NGC 1569


The NGC 1569 is a relatively nearby dwarf irregular galaxy in Camelopardalis. It’s characterized by a large starburst that has formed stars at a rate 100 times greater than that of the Milky Way during the last 100 million years.

The spectrum of NGC 1569 is blueshifted. This means that the galaxy is moving towards the Earth. In contrast, the spectra of most other galaxies are redshifted because of the expansion of the universe.

Image Credit: NASA

A Dwarf Galaxy


NGC 5949 is a dwarf galaxy around 44 million light-years from us. NGC 5949 is a relatively bulky example of a dwarf galaxy with a mass of about one percent of the Milk Way’s. It’s classified as a dwarf because of its relatively small number of constituent stars, but with loosely-bound spiral arms it is also classified as a barred spiral galaxy.

Image Credit: ESA / NASA

A Lonely Dwarf


Wolf – Lundmark – Melotte (WLM) is a lonely dwarf galaxy named for the three astronomers who discovered it. It’s about 3 million light-years from the Milky Way in the constellation Cetus, and it’s one of the most remote members of our local galaxy group. It’s so isolated that it may never have interacted with any other local group galaxy.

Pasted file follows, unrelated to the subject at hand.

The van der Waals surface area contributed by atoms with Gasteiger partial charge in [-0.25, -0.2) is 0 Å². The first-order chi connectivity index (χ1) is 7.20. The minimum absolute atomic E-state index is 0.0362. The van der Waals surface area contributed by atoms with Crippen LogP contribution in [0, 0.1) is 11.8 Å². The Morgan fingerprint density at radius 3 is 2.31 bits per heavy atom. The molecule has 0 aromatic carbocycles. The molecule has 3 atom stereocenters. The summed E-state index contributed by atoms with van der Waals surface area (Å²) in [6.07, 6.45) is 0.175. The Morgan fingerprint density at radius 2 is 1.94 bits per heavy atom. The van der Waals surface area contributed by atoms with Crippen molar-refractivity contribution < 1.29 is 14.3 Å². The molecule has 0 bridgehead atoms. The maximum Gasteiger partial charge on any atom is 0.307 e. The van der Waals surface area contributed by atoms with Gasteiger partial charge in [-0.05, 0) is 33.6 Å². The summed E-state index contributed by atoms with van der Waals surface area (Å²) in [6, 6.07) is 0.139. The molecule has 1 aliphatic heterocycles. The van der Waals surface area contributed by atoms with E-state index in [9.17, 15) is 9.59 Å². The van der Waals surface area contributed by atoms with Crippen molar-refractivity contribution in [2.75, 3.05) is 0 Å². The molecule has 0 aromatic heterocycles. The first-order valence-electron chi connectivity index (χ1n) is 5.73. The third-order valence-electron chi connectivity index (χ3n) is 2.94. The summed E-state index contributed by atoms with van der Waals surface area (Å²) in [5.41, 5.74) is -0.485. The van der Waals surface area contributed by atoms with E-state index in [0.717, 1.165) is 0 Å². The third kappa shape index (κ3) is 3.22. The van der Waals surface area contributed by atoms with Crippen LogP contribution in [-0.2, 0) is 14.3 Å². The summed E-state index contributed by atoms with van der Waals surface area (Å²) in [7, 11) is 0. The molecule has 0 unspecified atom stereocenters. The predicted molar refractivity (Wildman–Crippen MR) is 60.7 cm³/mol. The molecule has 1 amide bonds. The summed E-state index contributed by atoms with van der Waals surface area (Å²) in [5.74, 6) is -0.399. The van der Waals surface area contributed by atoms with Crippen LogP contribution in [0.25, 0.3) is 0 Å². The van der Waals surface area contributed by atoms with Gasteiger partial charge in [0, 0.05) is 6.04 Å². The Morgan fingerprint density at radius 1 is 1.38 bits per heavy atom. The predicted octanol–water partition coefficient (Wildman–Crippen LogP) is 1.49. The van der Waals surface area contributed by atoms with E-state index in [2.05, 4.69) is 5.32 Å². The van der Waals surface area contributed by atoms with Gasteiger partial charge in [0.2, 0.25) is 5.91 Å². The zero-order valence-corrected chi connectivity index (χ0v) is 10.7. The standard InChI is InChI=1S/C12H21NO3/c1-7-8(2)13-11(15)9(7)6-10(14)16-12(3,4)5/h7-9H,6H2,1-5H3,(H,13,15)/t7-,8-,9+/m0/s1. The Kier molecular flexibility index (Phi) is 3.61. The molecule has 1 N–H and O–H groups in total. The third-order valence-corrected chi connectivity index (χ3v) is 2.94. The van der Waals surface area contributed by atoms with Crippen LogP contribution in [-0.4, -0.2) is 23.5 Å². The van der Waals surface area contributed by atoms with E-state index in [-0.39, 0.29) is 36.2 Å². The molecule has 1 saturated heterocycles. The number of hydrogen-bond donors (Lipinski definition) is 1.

Image Credit: ESO

A Dwarf Starburst Galaxy


NGC 1705 is a oddball irregular dwarf galaxy undergoing a starburst. It’s about 17 million light-years from the Earth in the constellation Pictor. Dwarf galaxies were probably the first systems to collapse and start forming stars in the early universe. They represent the building blocks from which more massive objects (such as spiral and elliptical galaxies) were formed through mergers. The remaining dwarf galaxies are thought to be the leftovers of the galaxy-formation process.

Image Credit: NASA

NGC 4214


ngc-4214This is dwarf galaxy NGC 4214 which is forming clusters of new stars from its interstellar gas and dust. The young clusters of new stars are within glowing gas clouds. The gas glows because it is excited by the strong ultraviolet light emitted from the young stars forming in the gravitational collapse of the gas. These hot stars eject stellar winds moving at thousands of km/s which blow bubbles in the gas. Near the center of the galaxy, there is a cluster of hundreds of massive blue stars, each more than 10,000 X brighter than our Sun, and a huge bubble inflated by stellar winds and radiation pressure surrounds the cluster.

Image Credit: NASA / ESA